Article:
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How to Drink Onstage Without Really Drinking

Chloe Gordon investigates the art behind on-stage alcohol consumption

From a beer-hazy summer in a Carlton boarding-house to the wine on the dinner table of an erudite English family, Season 2012 has already seen plenty in the way of onstage inebriation. Watching talented actors performing drunkenness, from the tipsy to the rampant, you’d be forgiven for wondering if those were really just prop drinks in their hands. Rest assured, these are consummate professionals, consuming only the fake stuff. The MTC Stage Management crew were happy to divulge their trade secrets, no plying necessary. Here are their suggestions for the making of fake booze.

Brian Lipson, Alison Bell and David Paterson in Tribes

For white wine, a simple drop of yellow food colouring in water does the trick. Slightly more exotic, red wine can be substituted with blackcurrant or grape juice, plus a dash of blue food colouring. Non-alcoholic beer can be found at the supermarket, otherwise sparkling apple juice is a convincing alternative. Champagne is a tricky one as it can require a ‘pop’ – this problem is solved by using unopened bottles of sparkling grape juice. Although, if a bottle-opening moment is not required, flutes of soda water with a dash of lime juice can be just as believable as the real thing.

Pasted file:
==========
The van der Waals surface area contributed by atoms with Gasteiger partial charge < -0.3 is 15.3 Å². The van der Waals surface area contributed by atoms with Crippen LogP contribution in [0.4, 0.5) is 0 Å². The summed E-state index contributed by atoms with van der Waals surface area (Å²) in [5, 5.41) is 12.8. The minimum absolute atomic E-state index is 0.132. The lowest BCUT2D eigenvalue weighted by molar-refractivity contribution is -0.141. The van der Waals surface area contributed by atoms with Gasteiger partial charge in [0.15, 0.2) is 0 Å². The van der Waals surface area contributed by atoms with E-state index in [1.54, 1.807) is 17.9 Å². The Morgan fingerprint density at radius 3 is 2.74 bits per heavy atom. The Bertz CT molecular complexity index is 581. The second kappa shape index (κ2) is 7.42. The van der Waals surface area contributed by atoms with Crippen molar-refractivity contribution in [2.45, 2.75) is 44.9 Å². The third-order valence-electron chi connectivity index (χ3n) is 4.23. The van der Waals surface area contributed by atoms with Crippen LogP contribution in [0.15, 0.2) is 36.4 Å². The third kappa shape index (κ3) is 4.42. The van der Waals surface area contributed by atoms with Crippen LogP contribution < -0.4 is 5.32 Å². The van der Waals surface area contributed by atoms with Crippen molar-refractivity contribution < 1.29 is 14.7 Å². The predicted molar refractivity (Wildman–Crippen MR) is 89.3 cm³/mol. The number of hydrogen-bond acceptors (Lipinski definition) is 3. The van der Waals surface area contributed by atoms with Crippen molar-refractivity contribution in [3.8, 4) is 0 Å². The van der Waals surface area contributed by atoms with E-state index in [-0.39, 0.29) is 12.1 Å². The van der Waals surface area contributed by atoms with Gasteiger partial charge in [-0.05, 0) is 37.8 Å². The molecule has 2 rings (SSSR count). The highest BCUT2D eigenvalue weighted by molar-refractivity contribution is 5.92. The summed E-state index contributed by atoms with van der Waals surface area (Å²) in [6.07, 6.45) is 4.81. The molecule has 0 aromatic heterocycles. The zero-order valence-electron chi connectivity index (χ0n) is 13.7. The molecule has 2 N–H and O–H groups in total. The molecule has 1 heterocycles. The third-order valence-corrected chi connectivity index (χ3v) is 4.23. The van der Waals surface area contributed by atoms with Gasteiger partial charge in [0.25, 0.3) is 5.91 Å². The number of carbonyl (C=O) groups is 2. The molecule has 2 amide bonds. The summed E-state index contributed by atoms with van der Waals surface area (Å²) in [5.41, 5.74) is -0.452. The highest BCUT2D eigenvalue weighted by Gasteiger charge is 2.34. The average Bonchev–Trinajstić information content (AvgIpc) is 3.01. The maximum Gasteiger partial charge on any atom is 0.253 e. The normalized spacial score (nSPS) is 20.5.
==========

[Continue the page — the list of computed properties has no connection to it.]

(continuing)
With a play featuring a tyrannical Irish grandfather, The Seed, opening this week at the Fairfax, we’d be remiss not to mention whiskey. While the expressions on the actors’ faces may have you convinced they’re drinking down some truly fiery stuff, our sources tell us it is likely to be cold tea or apple juice, or even watered-down cola cordial, in those glasses.

Tony Martin, Max Gillies and Sara Gleeson in The Seed

There are no hard and fast rules to concocting stage drinks, but while different Stage Managers may have their own methods, there are a couple of things they always need to keep in mind. Crucially, nothing too sugary or caffeinated should go into a fake drink as this could dry out an actor’s throat. And of course it is the duty of any responsible mixologist to ask the cast what they’d prefer. After all, they’re the ones who’ll be drinking the stuff night after night.

Bottoms up.

Published on 23 February 2012